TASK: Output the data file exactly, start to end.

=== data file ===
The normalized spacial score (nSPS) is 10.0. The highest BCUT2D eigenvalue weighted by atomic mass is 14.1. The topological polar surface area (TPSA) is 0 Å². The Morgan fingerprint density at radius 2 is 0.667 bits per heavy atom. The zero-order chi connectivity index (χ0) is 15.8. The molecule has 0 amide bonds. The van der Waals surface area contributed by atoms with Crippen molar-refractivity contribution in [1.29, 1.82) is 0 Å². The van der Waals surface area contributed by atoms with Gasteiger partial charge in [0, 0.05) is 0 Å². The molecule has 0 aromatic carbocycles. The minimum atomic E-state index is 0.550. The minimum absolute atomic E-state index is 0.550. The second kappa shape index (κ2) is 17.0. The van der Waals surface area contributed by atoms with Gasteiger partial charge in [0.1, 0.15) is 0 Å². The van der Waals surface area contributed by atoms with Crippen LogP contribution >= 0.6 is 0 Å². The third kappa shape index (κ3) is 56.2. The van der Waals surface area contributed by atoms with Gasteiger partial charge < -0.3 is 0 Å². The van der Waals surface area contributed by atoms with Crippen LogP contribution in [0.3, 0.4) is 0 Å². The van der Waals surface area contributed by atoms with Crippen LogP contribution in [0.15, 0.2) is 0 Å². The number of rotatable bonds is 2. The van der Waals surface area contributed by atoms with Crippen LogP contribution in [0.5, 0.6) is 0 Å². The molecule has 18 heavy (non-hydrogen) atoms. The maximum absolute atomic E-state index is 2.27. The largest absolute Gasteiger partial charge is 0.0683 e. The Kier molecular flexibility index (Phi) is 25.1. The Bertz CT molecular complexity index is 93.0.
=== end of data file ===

The normalized spacial score (nSPS) is 10.0. The highest BCUT2D eigenvalue weighted by atomic mass is 14.1. The topological polar surface area (TPSA) is 0 Å². The Morgan fingerprint density at radius 2 is 0.667 bits per heavy atom. The zero-order chi connectivity index (χ0) is 15.8. The molecule has 0 amide bonds. The van der Waals surface area contributed by atoms with Crippen molar-refractivity contribution in [1.29, 1.82) is 0 Å². The van der Waals surface area contributed by atoms with Gasteiger partial charge in [0, 0.05) is 0 Å². The molecule has 0 aromatic carbocycles. The minimum atomic E-state index is 0.550. The minimum absolute atomic E-state index is 0.550. The second kappa shape index (κ2) is 17.0. The van der Waals surface area contributed by atoms with Gasteiger partial charge in [0.1, 0.15) is 0 Å². The van der Waals surface area contributed by atoms with Crippen LogP contribution >= 0.6 is 0 Å². The third kappa shape index (κ3) is 56.2. The van der Waals surface area contributed by atoms with Gasteiger partial charge < -0.3 is 0 Å². The van der Waals surface area contributed by atoms with Crippen LogP contribution in [0.3, 0.4) is 0 Å². The van der Waals surface area contributed by atoms with Crippen LogP contribution in [0.15, 0.2) is 0 Å². The number of rotatable bonds is 2. The van der Waals surface area contributed by atoms with Crippen LogP contribution in [0.5, 0.6) is 0 Å². The molecule has 18 heavy (non-hydrogen) atoms. The maximum absolute atomic E-state index is 2.27. The largest absolute Gasteiger partial charge is 0.0683 e. The Kier molecular flexibility index (Phi) is 25.1. The Bertz CT molecular complexity index is 93.0.